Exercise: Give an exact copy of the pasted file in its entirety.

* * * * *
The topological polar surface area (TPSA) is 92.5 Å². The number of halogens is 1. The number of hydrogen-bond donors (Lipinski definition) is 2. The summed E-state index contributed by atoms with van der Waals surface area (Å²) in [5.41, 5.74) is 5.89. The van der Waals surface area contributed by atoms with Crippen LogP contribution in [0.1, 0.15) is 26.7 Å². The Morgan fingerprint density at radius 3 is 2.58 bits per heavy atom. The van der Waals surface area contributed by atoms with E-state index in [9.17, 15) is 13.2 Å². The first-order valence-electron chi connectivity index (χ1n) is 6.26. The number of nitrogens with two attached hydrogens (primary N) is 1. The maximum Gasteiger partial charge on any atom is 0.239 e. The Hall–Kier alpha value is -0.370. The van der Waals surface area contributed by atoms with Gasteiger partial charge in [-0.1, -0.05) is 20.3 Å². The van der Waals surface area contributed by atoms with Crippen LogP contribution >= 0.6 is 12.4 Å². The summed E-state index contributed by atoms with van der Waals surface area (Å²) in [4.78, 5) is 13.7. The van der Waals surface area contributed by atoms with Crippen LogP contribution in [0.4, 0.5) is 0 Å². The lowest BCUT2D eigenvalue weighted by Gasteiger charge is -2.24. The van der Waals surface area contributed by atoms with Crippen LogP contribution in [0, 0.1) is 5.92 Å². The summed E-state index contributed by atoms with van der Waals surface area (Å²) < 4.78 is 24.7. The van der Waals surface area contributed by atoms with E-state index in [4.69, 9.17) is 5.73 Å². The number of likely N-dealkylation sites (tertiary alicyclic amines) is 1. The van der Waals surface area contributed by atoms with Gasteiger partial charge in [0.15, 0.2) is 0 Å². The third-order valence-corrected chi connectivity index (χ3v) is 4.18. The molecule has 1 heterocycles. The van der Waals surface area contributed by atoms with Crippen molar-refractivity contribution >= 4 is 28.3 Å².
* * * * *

The topological polar surface area (TPSA) is 92.5 Å². The number of halogens is 1. The number of hydrogen-bond donors (Lipinski definition) is 2. The summed E-state index contributed by atoms with van der Waals surface area (Å²) in [5.41, 5.74) is 5.89. The van der Waals surface area contributed by atoms with Crippen LogP contribution in [0.1, 0.15) is 26.7 Å². The Morgan fingerprint density at radius 3 is 2.58 bits per heavy atom. The van der Waals surface area contributed by atoms with E-state index in [9.17, 15) is 13.2 Å². The first-order valence-electron chi connectivity index (χ1n) is 6.26. The number of nitrogens with two attached hydrogens (primary N) is 1. The maximum Gasteiger partial charge on any atom is 0.239 e. The Hall–Kier alpha value is -0.370. The van der Waals surface area contributed by atoms with Gasteiger partial charge in [-0.1, -0.05) is 20.3 Å². The van der Waals surface area contributed by atoms with Crippen LogP contribution >= 0.6 is 12.4 Å². The summed E-state index contributed by atoms with van der Waals surface area (Å²) in [4.78, 5) is 13.7. The van der Waals surface area contributed by atoms with Crippen LogP contribution in [0.4, 0.5) is 0 Å². The lowest BCUT2D eigenvalue weighted by Gasteiger charge is -2.24. The van der Waals surface area contributed by atoms with Crippen LogP contribution in [0, 0.1) is 5.92 Å². The summed E-state index contributed by atoms with van der Waals surface area (Å²) < 4.78 is 24.7. The van der Waals surface area contributed by atoms with E-state index in [4.69, 9.17) is 5.73 Å². The number of likely N-dealkylation sites (tertiary alicyclic amines) is 1. The van der Waals surface area contributed by atoms with Gasteiger partial charge in [0.15, 0.2) is 0 Å². The third-order valence-corrected chi connectivity index (χ3v) is 4.18. The molecule has 1 heterocycles. The van der Waals surface area contributed by atoms with Crippen molar-refractivity contribution >= 4 is 28.3 Å².